ABSTRACT: Nucleotides have been identified as conditionally essential nutrients. As prevention studies, conducted with nucleotide-supplemented formula, have shown statistically significant decrease in the risk of diarrhea, we tested the hypothesis that the consumption of nucleotide-supplemented formula during an acute diarrhea episode is associated with therapeutic effects in the treatment of infants with acute diarrhea and dehydration. A randomized, double-blind, controlled clinical trial was conducted in which patients were randomly assigned to 1 of 2 treatment groups. The "test" group consumed a nucleotide-supplemented infant formula and the "control" group consumed a nonsupplemented formula. Infants were accommodated in a metabolic unit where body weight, and all intakes and outputs were recorded at 24-hour intervals during hospitalization. Laboratory parameters including blood gases and electrolytes were monitored during hospitalization. Eighty-one male infants ranging in age from older than 1 month and younger than 1 year, with acute non-cholera diarrhea and dehydration were studied. Primary outcomes were stool output and duration of diarrhea and did not differ significantly between the groups, with a stool output of 304.2 (SD 254.0) vs 350.3 (SD 269.1) g/kg and a duration of diarrhea of 83.3 (SD 44.5) vs 88.8 (SD 46.6) for the test and control groups, respectively. Anemia was highly prevalent and breast-feeding practice was not frequent in both groups. The average energy intake and weight gain were similar in the 2 groups. This study demonstrated that nucleotide supplementation of infant formula during episodes of acute diarrhea has no therapeutic advantage compared to conventional infant formula.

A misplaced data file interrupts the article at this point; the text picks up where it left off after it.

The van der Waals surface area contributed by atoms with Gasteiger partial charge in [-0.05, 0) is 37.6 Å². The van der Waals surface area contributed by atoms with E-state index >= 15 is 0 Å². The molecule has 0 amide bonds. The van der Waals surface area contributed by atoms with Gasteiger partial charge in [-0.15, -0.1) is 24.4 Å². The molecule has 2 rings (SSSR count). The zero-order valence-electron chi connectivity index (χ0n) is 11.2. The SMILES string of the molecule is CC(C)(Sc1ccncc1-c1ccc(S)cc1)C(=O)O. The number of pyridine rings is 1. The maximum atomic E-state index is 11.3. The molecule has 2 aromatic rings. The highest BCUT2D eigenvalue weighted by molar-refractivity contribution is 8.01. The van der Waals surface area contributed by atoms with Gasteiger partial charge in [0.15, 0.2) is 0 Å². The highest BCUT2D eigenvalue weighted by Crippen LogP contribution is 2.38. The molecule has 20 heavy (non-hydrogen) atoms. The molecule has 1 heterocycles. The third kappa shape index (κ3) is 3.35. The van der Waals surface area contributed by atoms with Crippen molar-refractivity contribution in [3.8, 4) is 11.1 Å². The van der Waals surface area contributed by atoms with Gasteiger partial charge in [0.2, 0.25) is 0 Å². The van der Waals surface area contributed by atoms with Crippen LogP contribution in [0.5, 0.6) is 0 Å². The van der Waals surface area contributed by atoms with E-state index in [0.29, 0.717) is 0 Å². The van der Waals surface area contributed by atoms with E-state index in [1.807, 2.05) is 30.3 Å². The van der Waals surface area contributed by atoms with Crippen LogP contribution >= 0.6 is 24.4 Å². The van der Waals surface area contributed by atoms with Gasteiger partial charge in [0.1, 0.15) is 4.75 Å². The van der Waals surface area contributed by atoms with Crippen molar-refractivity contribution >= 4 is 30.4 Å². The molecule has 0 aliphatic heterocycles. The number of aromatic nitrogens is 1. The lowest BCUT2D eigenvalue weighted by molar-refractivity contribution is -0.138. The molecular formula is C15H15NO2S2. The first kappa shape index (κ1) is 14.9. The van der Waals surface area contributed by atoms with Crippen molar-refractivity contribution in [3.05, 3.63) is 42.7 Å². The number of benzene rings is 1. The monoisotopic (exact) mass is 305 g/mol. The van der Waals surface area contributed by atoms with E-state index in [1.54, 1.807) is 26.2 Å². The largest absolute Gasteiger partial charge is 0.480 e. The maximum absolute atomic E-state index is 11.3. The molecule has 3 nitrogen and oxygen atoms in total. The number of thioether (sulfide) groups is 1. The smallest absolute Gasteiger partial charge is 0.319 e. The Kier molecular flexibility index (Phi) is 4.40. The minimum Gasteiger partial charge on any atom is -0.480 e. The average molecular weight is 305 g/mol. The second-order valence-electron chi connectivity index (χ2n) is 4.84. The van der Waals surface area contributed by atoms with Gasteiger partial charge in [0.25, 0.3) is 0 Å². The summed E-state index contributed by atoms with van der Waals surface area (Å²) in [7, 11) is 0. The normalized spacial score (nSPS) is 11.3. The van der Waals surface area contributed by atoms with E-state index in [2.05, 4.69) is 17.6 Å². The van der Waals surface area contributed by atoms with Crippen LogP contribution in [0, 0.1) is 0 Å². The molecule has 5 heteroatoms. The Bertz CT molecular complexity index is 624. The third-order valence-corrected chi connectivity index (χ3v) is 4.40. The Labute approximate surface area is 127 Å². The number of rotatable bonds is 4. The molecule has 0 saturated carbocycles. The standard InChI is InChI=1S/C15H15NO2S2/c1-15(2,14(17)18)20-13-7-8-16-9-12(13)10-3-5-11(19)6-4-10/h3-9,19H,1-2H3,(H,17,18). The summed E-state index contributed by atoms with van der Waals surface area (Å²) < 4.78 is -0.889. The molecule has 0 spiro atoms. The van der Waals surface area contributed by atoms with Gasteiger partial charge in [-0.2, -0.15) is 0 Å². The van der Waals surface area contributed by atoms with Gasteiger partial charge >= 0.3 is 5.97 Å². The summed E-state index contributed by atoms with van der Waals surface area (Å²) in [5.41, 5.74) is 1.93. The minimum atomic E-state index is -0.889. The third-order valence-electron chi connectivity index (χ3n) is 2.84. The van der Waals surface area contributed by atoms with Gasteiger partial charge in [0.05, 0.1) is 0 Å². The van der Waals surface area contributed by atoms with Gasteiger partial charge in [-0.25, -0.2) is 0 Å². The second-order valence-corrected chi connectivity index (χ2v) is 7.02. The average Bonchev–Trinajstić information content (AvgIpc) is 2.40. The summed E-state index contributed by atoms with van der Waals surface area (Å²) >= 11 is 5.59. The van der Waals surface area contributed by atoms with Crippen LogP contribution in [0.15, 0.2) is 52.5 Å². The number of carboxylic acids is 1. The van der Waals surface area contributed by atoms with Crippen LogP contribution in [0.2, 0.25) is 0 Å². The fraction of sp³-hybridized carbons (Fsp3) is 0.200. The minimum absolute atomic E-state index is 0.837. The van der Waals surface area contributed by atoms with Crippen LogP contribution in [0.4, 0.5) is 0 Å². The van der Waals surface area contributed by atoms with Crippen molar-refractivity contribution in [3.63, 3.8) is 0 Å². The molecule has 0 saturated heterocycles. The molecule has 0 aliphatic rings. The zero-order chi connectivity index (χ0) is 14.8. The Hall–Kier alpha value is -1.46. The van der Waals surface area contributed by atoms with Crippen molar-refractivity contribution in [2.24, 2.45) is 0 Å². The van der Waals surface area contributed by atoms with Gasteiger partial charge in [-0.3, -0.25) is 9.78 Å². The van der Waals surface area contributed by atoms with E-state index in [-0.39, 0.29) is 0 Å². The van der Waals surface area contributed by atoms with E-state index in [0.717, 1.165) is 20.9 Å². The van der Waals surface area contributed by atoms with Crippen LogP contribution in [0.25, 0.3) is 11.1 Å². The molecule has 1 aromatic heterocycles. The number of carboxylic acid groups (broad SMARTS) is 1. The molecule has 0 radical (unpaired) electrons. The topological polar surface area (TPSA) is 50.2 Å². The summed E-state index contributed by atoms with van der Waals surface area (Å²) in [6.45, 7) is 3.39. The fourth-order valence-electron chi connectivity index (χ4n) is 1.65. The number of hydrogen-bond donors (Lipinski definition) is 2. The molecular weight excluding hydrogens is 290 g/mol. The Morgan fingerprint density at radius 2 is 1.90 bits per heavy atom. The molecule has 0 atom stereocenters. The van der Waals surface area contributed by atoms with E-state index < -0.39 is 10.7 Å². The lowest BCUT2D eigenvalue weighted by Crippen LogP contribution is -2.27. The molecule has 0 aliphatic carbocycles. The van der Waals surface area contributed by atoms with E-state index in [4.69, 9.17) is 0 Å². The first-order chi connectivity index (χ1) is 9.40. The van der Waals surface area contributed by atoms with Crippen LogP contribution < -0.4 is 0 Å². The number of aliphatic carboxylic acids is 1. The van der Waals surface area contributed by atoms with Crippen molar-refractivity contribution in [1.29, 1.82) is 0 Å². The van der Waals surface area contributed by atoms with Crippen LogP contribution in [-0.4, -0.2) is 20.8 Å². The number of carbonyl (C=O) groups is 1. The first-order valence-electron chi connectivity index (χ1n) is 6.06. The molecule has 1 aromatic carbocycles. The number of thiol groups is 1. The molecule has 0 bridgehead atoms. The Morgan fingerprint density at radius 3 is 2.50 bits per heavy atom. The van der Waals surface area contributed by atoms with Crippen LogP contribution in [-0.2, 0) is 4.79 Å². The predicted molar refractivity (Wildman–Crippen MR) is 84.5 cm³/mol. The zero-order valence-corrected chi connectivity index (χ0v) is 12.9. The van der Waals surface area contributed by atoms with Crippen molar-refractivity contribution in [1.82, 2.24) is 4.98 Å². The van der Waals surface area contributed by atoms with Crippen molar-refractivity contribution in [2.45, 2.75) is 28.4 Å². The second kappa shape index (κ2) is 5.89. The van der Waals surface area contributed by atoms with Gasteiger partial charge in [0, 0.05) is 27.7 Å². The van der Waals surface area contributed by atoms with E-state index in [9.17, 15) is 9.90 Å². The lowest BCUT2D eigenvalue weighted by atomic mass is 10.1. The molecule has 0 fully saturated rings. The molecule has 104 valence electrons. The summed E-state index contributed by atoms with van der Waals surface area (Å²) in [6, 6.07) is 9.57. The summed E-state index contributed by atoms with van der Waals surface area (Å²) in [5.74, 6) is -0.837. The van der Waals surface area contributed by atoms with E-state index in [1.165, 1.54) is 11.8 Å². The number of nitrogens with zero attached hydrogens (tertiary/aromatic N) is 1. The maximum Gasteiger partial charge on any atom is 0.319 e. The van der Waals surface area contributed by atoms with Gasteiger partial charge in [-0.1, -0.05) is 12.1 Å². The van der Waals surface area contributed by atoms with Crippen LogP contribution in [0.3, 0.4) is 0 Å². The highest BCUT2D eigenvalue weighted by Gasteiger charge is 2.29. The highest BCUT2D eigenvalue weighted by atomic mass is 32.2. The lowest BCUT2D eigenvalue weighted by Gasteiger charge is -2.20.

Nutrition research (New York, N.Y.) 05/2009; 29(4):244-7. · 1.20 Impact Factor